- Main GoalLose Fat
- Workout TypeCardio
- Training LevelBeginner
- Program Duration12 weeks
- Days Per Week4
- Time Per Workout15-30 minutes
- Equipment RequiredOther
- Target Gender Male & Female
As the weather starts to warm up it's time to transition into one of the most important phases of training - it's time to get shredded!
You've spent the better part of the past year putting on quality muscle and building strong abs with the Core Strength Blueprint, but this time of year that strong core does you no good if it's covered up with fat.
It's time to get a return on all the time you have invested in the gym, and you want people to notice the results of your hard work when you're out at the club or hanging by the pool.
One of the most basic and easily accessible tools for conditioning and burning fat is the treadmill, but it is also one of the most dreaded.
The complaint I frequently hear from new clients is that the treadmill is just too boring and monotonous - and they are certainly right in some regard! Getting on a treadmill and just plodding along aimlessly for 30-40 minutes is not only boring but counterproductive as well.
That type of conditioning will lead to weight loss but you are also risking muscle loss. In order to burn fat and maintain - or even build - muscle you need to utilize the treadmill (or any piece of cardio equipment for that matter) for interval training.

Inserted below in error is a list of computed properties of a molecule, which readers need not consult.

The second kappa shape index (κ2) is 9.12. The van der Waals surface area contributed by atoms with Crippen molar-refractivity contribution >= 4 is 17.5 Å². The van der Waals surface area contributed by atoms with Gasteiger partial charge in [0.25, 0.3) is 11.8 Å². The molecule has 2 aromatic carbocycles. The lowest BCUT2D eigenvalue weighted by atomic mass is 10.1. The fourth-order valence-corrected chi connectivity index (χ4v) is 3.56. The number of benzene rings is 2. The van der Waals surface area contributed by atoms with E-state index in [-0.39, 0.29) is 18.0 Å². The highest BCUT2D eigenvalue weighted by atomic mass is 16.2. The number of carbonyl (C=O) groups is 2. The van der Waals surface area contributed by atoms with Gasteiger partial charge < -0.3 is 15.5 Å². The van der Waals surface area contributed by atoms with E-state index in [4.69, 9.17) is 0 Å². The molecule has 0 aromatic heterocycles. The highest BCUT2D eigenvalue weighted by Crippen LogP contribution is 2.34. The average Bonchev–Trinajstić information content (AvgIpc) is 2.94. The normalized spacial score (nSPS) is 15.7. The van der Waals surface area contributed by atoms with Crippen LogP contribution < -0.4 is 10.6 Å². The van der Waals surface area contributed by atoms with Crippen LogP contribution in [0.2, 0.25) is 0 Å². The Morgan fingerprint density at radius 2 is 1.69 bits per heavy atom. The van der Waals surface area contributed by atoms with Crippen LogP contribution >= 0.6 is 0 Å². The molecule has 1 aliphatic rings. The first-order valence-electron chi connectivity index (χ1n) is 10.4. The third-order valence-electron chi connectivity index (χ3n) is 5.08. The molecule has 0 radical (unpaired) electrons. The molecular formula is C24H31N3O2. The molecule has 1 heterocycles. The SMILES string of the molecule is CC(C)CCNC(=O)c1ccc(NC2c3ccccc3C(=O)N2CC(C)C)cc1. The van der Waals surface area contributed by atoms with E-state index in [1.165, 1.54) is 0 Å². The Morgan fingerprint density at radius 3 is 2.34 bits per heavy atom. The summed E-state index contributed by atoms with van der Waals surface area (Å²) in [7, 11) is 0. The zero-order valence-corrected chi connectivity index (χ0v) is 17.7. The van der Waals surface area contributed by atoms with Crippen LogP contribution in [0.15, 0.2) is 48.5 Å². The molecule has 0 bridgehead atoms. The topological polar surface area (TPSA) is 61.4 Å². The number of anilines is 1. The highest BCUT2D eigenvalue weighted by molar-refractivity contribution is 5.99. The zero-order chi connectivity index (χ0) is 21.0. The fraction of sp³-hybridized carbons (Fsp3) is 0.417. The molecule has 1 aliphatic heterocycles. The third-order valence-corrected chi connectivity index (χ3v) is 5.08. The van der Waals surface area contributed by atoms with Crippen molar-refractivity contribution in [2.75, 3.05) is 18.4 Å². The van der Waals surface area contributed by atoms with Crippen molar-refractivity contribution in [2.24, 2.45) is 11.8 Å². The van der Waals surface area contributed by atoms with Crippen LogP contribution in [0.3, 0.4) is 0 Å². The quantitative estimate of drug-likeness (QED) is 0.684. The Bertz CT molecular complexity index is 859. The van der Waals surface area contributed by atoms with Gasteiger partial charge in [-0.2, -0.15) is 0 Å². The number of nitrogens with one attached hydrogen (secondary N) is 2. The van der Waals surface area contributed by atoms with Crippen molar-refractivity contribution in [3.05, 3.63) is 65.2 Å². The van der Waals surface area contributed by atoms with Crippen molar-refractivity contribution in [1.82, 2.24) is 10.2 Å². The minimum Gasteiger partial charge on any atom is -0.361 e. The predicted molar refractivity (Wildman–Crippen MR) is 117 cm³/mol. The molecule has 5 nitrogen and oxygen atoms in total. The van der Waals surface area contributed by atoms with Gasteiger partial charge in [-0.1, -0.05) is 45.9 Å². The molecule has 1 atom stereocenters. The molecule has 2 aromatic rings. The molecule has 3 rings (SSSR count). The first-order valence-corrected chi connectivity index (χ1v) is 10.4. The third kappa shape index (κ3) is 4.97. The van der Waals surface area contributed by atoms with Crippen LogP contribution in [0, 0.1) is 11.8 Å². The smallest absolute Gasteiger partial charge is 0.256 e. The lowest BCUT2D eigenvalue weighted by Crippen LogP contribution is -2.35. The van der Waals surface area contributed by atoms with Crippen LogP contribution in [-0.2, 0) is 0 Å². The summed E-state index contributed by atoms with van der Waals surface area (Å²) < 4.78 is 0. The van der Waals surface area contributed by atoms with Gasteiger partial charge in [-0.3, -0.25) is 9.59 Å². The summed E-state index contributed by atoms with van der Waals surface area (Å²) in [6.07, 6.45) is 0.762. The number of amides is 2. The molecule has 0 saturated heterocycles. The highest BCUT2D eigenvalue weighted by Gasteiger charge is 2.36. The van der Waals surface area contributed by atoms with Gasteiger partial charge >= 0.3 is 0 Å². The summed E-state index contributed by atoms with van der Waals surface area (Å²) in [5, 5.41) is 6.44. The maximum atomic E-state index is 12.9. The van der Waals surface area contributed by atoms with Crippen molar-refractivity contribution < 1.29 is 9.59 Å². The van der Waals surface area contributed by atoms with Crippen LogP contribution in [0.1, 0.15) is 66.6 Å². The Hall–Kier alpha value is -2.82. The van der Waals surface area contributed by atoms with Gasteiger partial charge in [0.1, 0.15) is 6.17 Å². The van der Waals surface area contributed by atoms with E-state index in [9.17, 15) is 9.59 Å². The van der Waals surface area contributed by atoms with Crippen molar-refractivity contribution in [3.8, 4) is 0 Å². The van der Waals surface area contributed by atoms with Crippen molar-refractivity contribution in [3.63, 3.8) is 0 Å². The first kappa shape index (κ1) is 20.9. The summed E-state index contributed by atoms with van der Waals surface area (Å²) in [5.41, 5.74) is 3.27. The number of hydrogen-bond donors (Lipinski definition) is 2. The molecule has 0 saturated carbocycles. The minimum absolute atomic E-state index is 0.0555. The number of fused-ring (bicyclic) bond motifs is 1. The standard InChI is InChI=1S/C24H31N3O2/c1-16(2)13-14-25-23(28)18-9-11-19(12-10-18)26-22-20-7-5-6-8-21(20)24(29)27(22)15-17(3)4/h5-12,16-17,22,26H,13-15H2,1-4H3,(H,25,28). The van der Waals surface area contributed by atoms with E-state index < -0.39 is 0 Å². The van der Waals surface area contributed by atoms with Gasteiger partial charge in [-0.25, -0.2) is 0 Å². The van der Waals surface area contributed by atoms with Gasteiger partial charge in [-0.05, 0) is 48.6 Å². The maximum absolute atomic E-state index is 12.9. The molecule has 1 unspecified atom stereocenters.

Unless you have been living under a rock you have probably heard of interval training and its fat burning benefits, but you may be unsure of how to incorporate it into your training plan.
In this article, I'm going to show you five of my favorite treadmill routines that I use for everyone, from "average Joes” to elite athletes. These treadmill routines will melt the fat off your waist line and get you in the best cardiovascular shape of your life.
Keep in mind that the speeds listed are just estimates - you will need to adjust accordingly based on your abilities.
1. "Hill Sprint" Intervals
Start with a treadmill running at 7mph and set at 15% incline. Using the railings, carefully step onto the treadmill in mid stride and run for 30 seconds. Grab the hand rails and rest on the side for 30 seconds.
After you have done 4 intervals, lower the incline by 3% and increase your speed by 1mph. Complete 4 intervals at this height/speed and repeat the pattern 2 more times for a grand total of 16 intervals.
If you start at a lower speed, make sure to keep the same ratios (example: 15% 5mph, 12% 6mph, 9% 7mph, 6% 8mph).
2. The 2-Mile Turn-Up
|The speed changes every 1/4mi: 7/8/9/10/7/8/9/10|